Joint Metro Police and SAPS stabilisation operation in Mannenberg pays off
As part of our on-going commitment to creating a Safe City, City of Cape Town Metro Police Specialised Units and the South African Police Force (SAPS) continued with high visibility patrols and operations in the gang-infested Mannenberg area this last week. Nine suspects were arrested for drug-related offenses. One unlicensed firearm was also recovered.
We realise that Manenberg is a particularly challenging area in relation to gang violence. The reasons for the entrenched gang violence in the area include the development of criminal networks between prison and street gangs and the fight for gang, and therefore drug, turf. We see reciprocal shootings taking place once a gang-related killing happens and very quickly one revenge killing follows another. The killers most often evade successful prosecution and continue to operate.
The Metro Police Department works closely with the SAPS, who have the primary mandate for policing in across South Africa. It is the SAPS that have the means and the authority to investigate the gang murders taking place in Manenberg and other areas around the City. However, we have found that joint operations have been successful and we will continue working with the SAPS for the benefit of communities in the city. This past weekend we engaged the SAPS in further urgent planning of operations.
As a temporary measure to stabilise the community of Manenberg, the City has proposed the temporary expansion of the successful pilot project with the Western Cape Education Department to add School Resource Officers (SROs) to the schools affected by gang violence there. SROs are specially-trained members of the Metro Police Department who are assigned to specific schools on a long-term basis to identify and address the underlying problems which may lead to disorder, ill-discipline and crime, and implement strategies to overcome these problems to make schools and their immediate surroundings safer.
The Safety and Security Directorate is also planning to expand our Ceasefire programme, which has reduced gang violence in Hanover Park by 50%, to Manenberg. The objective of this project will be to reduce the number of gang related shootings and killings in the area, raise awareness, and promote public education regarding viable, realistic alternatives to violence. This includes challenging and providing alternatives to masculinities that promote ‘badness', carrying and using weapons and resorting to violence to prove manhood.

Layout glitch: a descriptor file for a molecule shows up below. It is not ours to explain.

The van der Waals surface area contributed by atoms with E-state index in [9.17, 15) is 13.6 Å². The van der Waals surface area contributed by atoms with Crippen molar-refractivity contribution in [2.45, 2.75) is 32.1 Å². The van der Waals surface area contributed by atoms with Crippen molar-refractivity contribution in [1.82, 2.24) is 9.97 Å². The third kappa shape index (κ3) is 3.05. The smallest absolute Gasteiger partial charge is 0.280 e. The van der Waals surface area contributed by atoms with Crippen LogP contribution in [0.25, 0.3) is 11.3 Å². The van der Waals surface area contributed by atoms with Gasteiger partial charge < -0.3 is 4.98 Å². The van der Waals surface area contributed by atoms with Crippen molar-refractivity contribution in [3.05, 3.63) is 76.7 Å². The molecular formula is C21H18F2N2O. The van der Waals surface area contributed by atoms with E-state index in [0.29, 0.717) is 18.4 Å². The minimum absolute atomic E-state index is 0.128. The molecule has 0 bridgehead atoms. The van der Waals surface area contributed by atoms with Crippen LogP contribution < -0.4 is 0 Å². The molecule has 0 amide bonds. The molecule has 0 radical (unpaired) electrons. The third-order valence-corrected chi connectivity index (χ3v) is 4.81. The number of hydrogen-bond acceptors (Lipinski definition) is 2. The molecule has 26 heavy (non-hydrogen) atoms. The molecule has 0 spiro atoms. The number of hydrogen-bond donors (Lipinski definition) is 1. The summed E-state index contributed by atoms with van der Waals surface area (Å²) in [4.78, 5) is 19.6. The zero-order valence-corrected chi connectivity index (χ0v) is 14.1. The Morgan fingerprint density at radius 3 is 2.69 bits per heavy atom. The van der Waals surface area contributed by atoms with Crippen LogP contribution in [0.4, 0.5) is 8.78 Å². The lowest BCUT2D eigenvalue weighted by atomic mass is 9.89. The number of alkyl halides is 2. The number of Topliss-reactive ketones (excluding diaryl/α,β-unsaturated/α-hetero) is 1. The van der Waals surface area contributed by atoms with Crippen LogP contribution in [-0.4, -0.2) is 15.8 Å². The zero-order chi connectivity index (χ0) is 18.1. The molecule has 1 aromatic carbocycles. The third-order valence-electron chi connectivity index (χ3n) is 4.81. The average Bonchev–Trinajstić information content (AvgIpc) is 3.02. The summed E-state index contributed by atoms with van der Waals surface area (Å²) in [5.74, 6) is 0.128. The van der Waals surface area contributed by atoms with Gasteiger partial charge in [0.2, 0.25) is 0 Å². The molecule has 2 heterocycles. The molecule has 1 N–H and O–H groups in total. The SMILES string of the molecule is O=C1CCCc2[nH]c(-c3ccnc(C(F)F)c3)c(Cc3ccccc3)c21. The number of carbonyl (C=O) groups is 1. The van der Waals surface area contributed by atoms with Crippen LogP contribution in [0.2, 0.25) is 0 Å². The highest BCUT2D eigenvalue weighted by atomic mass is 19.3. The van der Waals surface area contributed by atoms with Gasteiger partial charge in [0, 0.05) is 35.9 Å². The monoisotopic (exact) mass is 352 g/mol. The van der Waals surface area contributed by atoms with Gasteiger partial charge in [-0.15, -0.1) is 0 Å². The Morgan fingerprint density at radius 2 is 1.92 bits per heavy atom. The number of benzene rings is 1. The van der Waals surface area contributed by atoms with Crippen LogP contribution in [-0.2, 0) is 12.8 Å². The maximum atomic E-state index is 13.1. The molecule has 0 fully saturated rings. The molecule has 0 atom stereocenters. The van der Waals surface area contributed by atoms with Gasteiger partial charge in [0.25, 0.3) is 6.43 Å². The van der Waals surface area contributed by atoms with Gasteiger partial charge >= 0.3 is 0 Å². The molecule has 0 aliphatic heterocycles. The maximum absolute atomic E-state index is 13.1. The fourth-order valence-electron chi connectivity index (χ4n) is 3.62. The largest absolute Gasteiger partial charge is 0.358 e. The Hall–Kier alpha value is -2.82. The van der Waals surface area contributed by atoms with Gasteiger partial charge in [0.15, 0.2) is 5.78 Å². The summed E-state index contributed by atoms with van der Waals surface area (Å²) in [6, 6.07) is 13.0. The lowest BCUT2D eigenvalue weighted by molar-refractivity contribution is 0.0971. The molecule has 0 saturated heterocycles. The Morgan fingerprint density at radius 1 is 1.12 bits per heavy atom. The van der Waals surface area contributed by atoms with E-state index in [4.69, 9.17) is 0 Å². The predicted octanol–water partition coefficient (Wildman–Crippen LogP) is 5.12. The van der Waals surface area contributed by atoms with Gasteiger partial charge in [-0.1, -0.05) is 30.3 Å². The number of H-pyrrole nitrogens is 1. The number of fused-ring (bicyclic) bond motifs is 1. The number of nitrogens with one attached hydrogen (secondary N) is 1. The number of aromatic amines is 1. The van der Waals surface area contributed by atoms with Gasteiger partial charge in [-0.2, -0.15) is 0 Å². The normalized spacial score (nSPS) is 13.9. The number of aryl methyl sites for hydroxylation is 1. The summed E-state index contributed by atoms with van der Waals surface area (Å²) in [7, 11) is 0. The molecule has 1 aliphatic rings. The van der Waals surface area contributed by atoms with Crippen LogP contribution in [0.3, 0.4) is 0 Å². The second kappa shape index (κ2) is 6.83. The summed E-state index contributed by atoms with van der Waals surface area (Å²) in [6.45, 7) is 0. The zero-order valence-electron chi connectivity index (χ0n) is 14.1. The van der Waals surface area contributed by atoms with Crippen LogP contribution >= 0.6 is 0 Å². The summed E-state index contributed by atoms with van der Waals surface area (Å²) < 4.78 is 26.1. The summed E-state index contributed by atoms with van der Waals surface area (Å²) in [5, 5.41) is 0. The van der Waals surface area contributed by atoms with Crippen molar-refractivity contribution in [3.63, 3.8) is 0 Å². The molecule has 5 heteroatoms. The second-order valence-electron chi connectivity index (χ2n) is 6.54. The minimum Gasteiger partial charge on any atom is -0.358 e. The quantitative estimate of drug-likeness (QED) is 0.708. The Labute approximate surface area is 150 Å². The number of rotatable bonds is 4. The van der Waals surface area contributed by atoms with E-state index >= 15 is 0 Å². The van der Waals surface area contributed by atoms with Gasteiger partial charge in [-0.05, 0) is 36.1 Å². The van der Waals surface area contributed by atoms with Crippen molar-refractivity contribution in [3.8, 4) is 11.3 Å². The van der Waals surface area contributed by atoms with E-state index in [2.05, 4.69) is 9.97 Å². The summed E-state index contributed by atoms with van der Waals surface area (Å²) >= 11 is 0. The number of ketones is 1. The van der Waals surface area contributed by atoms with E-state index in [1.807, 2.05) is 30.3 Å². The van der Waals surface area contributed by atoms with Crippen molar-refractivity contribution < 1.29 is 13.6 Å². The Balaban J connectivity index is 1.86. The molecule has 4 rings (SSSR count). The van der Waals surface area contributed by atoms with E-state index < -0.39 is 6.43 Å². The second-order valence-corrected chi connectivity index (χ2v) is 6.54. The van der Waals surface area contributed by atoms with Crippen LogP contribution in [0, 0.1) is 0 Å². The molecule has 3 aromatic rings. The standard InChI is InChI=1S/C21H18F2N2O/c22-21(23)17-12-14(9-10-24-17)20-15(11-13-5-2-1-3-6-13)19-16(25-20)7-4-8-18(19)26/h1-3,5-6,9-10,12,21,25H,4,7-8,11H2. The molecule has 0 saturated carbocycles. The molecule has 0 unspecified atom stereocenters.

The programme includes community mobilisation, mass media exposure, and the deployment of ‘Violence Interrupters' and ‘Outreach Workers'.
These ‘Violence Interrupters' are recruited from the community and are required to engage with gang leaders and high-risk individuals, and will participate in mediation and conflict resolution.
The ‘Outreach Workers' are also recruited from the community, trained and deployed to provide identified high risk individuals with direct access to support services and to positive alternatives with a view to help them to get on, and stay on, a positive path.
High risk individuals within communities are those who are most likely to commit violent acts and killings and are often gang-affiliated.
The Executive Mayor has made funding available for this programme.
We will continue using all resources at our disposal, and to initiate innovative and sustainable programmes to keep the community of Manenberg, and all other areas of the city, safe.
Since 2006, the City has moved from a position where it had no strategy on gang violence, to the current situation which has seen us developed a strategy that has both policing and social development components, with more than R24 million in dedicated expenditure.
Statement issued by Alderman J.P. Smith, Mayoral Committee Member for Safety and Security, City of Cape Town, July 29 2013
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